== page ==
Criminality is a matter best determined in court, so it is inadvisable to speculate on the merits of a case. Yet, whichever way one looks at it, the arrest of a former Chief of the Air Staff raises very troubling queries. On the face of it the Central Bureau of Investigation would have been aware of the implications of arresting one of the most senior officials in the governance-system: implications that would impact the armed services at large since their sense of loyalty runs strong. However, given the recent conduct of the premier investigation agency there would be lurking suspicions that it was catering to a political agenda ~ note the BJP “going to town” at Air Chief Marshal SP Tyagi’s stating the Prime Minister’s Office had been involved in the tweaking of qualitative requirements for VIP helicopters in the deal that soured after allegations of kickbacks surfaced in a judicial action in Italy. 
It is worth noting that when the “scam” first broke Tyagi had pointed out that the National Security Adviser and Principal Secretary to then prime minister Vajpayee had advocated reducing the “operational ceiling” of the choppers because no other VIP shared George Fernandes’ passion for visiting Siachen. Also, that the deal was junked and the initial probe ordered when AK Antony tried to maintain a squeaky-clean image by cancelling defence contracts even when it meant reducing the “fire-power” of the forces. That the arrest was made when a controversially appointed “interim head” held sway over the CBI has also set political tongues wagging. The last few months have, tragically, seen the forces dragged into much political mud-slinging.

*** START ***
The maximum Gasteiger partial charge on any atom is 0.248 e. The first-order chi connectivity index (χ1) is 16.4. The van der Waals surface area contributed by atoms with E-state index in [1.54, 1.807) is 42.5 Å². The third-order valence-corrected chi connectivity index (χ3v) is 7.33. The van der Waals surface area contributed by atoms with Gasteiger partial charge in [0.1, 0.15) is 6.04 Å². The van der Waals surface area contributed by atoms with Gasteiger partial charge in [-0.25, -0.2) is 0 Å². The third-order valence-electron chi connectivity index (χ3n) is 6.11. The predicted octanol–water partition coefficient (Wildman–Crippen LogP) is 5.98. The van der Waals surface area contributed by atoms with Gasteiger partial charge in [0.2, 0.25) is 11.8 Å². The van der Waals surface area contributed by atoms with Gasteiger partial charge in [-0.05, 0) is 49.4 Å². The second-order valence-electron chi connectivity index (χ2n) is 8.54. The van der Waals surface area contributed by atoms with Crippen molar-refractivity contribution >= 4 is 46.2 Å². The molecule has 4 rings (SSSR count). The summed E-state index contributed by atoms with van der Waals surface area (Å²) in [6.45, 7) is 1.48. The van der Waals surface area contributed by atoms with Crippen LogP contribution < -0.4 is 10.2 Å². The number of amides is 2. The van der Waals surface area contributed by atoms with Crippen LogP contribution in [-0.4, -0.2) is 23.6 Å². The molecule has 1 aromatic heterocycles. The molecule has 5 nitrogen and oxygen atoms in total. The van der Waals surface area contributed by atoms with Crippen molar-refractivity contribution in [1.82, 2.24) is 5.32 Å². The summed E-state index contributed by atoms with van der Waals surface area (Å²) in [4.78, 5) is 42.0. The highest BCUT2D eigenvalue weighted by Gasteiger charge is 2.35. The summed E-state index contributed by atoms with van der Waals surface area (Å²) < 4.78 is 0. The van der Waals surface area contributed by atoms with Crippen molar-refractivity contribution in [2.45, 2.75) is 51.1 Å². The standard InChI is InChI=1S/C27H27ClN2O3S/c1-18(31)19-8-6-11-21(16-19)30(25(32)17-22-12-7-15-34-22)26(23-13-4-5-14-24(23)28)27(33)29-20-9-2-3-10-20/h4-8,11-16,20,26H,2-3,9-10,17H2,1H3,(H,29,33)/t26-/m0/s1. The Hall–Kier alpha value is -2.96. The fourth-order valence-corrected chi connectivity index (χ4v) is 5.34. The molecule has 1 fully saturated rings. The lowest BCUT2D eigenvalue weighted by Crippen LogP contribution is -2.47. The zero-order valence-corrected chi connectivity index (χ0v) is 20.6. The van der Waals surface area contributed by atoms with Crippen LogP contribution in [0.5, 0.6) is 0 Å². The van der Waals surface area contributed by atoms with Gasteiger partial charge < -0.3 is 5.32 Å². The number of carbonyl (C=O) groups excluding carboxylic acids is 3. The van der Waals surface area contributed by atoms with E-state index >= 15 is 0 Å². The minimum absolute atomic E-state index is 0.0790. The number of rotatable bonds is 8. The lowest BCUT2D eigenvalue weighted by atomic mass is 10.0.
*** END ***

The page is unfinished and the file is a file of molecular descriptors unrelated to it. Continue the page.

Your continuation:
No less troubling than the politics of the Agusta Westland affair is the alleged involvement of relatives of Tyagi in brokering the deal. Propriety demanded that he immediately advise the government not to proceed in the matter once their involvement was suspected: or at least inform the government, as then Navy chief Arun Prakash did and offered to resign when a relative of his wife was involved in the “war room leak” fiasco. Senior defence officers must take pre-emptive action against their family members meddling in arms deals ~ Tyagi’s are not the only relatives of a chief to peddle arms. 
If the top officers do not take the initiative they will invite a situation in which a “police clearance” is sought before a senior appointment is made. And there remains that nagging question ~ is the defence establishment (both civil and military wings) so corruption-ridden that a scam attaches itself to every acquisition? As things stand today, the defence procurement apparatus and the CBI are both under the scanner ~ to the delight of “friends” across the border.